Halton railway station, Lancashire

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Halton railway station
Halton railway station, Lancashire.jpg
Remains in 2008
Location
Place Halton
Area Lancaster, Lancashire
Coordinates 54°04′29″N 2°45′36″W / 54.0747°N 2.7600°W / 54.0747; -2.7600Coordinates: 54°04′29″N 2°45′36″W / 54.0747°N 2.7600°W / 54.0747; -2.7600
Operations
Original company "Little" North Western Railway
Pre-grouping Midland Railway
Post-grouping London, Midland and Scottish Railway
Platforms 2
History
17 November 1849 Opened
3 January 1966 Closed
Disused railway stations in the United Kingdom
Closed railway stations in Britain
A B C D–F G H–J K–L M–O P–R S T–V W–Z
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Maps showing
Halton Station
NPE Maps (1948)
Vision of Britain  
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54°04′29″N 2°45′36″W / 54.0747°N 2.7600°W / 54.0747; -2.7600

Halton railway station served the village of Halton in Lancashire, England. It closed in 1966, but the station building and part of one platform survive beside the cycle path along the disused line.

In reference books the station is sometimes referred to as Halton (Lancs) to distinguish it from another Halton railway station in Cheshire.

History[edit]

The station was opened on 17 November 1849 by the "little" North Western Railway.[1] It was linked to Halton village by a railway-owned narrow toll bridge across the River Lune. A rebuilt version of the bridge is still in use, free of charge.[2]

The original timber station was destroyed by fire on 3 April 1907. A spark from the engine of a passing HeyshamSt Pancras boat train set fire to a wagon of oil drums by the goods shed. The fire brigade were unable to cross the narrow bridge and it was left to a special trainload of railway workers from Lancaster to pass buckets of water from the river.[3] The station was rebuilt in brick and timber and the building survives to this day, used as storage by Lancaster University Rowing Club, with a public car park occupying the former track bed.[4]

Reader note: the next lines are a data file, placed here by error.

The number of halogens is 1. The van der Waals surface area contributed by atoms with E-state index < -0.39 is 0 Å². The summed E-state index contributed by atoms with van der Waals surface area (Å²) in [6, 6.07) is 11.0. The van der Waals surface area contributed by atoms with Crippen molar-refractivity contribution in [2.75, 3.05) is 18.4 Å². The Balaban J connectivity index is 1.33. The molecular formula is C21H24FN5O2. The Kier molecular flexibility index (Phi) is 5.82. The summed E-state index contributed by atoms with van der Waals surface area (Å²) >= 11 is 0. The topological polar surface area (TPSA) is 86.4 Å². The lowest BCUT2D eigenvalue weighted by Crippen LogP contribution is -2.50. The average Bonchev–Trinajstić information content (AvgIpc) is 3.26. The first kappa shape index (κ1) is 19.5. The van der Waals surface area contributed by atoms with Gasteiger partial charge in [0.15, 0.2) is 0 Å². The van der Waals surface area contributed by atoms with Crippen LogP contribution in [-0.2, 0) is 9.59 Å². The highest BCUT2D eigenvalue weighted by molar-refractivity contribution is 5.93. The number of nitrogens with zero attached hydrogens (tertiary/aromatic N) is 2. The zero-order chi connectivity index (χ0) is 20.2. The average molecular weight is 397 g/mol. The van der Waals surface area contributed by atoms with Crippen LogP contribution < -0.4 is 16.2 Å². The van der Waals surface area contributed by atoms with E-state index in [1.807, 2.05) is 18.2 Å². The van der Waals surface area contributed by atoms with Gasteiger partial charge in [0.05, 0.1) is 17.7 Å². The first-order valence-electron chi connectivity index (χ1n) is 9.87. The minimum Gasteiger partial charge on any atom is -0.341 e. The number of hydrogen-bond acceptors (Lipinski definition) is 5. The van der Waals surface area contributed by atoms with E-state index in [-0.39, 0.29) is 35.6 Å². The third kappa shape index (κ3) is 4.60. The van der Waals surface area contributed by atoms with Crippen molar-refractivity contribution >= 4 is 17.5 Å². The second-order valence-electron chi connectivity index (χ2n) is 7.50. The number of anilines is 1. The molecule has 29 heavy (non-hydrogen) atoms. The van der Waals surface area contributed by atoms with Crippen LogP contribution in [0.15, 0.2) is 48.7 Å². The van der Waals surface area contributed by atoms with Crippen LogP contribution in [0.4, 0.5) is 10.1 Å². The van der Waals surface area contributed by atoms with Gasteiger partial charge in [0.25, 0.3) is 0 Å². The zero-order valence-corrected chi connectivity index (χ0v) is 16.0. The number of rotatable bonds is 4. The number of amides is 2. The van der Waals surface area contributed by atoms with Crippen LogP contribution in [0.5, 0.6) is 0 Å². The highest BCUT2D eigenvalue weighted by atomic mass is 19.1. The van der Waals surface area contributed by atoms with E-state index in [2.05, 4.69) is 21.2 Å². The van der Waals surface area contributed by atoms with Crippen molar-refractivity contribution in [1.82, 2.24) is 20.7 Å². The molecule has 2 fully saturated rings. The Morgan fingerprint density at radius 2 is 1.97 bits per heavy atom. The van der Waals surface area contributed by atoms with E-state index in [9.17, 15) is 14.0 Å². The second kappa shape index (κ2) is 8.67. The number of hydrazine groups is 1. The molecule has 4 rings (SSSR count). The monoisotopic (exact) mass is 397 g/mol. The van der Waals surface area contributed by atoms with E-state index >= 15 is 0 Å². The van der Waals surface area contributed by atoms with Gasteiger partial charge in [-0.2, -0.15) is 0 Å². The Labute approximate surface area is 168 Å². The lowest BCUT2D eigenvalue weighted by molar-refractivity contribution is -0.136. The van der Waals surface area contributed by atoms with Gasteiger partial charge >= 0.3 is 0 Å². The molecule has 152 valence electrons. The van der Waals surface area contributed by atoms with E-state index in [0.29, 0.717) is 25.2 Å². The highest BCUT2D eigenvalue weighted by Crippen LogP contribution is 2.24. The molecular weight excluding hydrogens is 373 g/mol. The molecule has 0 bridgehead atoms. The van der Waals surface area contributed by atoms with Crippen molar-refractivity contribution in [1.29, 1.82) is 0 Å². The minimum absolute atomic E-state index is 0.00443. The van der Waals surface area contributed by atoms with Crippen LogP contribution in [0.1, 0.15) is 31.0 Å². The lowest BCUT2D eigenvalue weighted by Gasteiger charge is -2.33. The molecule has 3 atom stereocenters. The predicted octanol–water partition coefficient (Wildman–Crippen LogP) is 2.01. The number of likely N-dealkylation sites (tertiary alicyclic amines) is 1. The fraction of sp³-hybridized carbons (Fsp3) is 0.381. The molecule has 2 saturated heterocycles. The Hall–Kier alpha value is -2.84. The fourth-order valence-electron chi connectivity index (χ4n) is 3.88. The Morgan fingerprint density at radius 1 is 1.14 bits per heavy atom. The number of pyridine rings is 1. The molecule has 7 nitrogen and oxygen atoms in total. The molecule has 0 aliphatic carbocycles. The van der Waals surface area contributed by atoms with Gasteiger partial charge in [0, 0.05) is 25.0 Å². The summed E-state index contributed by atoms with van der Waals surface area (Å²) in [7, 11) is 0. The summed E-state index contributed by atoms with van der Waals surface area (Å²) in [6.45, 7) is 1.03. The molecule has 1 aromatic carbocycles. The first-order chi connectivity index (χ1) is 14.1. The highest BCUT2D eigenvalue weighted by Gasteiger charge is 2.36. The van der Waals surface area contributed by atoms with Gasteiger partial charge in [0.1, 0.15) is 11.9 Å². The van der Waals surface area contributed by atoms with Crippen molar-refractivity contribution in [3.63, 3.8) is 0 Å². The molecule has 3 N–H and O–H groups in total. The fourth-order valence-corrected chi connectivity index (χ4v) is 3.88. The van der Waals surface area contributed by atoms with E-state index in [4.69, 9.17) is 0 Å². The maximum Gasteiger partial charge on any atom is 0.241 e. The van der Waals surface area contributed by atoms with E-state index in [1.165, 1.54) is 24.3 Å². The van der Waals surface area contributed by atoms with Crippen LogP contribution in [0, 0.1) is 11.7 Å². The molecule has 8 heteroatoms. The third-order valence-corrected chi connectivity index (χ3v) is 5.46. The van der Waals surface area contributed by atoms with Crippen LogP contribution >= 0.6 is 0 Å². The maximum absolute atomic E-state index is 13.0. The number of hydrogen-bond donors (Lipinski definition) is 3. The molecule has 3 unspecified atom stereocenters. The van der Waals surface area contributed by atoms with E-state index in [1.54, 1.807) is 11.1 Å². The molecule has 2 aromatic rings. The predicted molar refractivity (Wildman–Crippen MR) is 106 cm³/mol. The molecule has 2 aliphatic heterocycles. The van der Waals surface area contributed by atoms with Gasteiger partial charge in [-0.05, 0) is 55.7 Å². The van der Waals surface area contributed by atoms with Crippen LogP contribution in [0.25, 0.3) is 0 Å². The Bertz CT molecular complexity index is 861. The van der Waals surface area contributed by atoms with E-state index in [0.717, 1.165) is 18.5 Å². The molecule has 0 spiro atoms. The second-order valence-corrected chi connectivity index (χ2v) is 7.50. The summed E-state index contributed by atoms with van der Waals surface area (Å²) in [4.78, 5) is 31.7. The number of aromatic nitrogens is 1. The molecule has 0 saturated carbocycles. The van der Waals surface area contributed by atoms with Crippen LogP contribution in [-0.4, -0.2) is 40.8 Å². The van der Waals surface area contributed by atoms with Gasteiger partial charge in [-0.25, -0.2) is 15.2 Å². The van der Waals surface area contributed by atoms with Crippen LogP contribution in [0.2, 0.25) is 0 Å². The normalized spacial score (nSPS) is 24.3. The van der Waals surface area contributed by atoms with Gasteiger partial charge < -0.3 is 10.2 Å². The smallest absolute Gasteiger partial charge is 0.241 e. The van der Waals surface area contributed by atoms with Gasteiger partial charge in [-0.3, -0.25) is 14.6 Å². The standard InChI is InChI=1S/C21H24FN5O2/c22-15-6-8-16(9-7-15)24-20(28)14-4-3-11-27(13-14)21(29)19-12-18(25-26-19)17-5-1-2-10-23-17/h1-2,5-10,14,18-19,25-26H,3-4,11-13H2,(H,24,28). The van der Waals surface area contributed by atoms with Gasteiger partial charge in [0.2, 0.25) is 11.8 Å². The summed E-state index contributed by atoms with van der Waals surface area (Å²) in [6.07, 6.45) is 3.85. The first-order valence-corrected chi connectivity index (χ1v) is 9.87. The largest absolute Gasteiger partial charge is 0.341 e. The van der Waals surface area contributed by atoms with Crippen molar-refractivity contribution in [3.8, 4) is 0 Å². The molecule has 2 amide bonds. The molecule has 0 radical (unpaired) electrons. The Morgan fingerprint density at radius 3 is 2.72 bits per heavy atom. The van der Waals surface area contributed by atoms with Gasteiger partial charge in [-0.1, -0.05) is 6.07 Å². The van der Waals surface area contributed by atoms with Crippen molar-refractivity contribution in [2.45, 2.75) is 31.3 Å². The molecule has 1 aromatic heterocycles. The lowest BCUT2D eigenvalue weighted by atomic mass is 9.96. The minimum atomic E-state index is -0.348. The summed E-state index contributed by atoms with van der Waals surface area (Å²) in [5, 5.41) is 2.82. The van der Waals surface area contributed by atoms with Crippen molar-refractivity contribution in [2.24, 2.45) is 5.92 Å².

The station closed on 3 January 1966,[1] along with the whole line between Wennington and Morecambe. No other station survives. Cyclists and walkers can travel along the former line in either direction. Beneath the trackbed, east of the station, can be heard running water that is extracted from the river to an underground pumping station in Quernmore Park.[5]

Notes[edit]

  1. ^ a b Butt, p.112
  2. ^ Suggitt, p.17
  3. ^ Vinter, pp.137–8
  4. ^ Suggitt, p.16
  5. ^ Vinter, p.137

References[edit]

External links[edit]

Preceding station Disused railways Following station
Caton   Midland Railway
"Little" North Western Railway
  Lancaster Green Ayre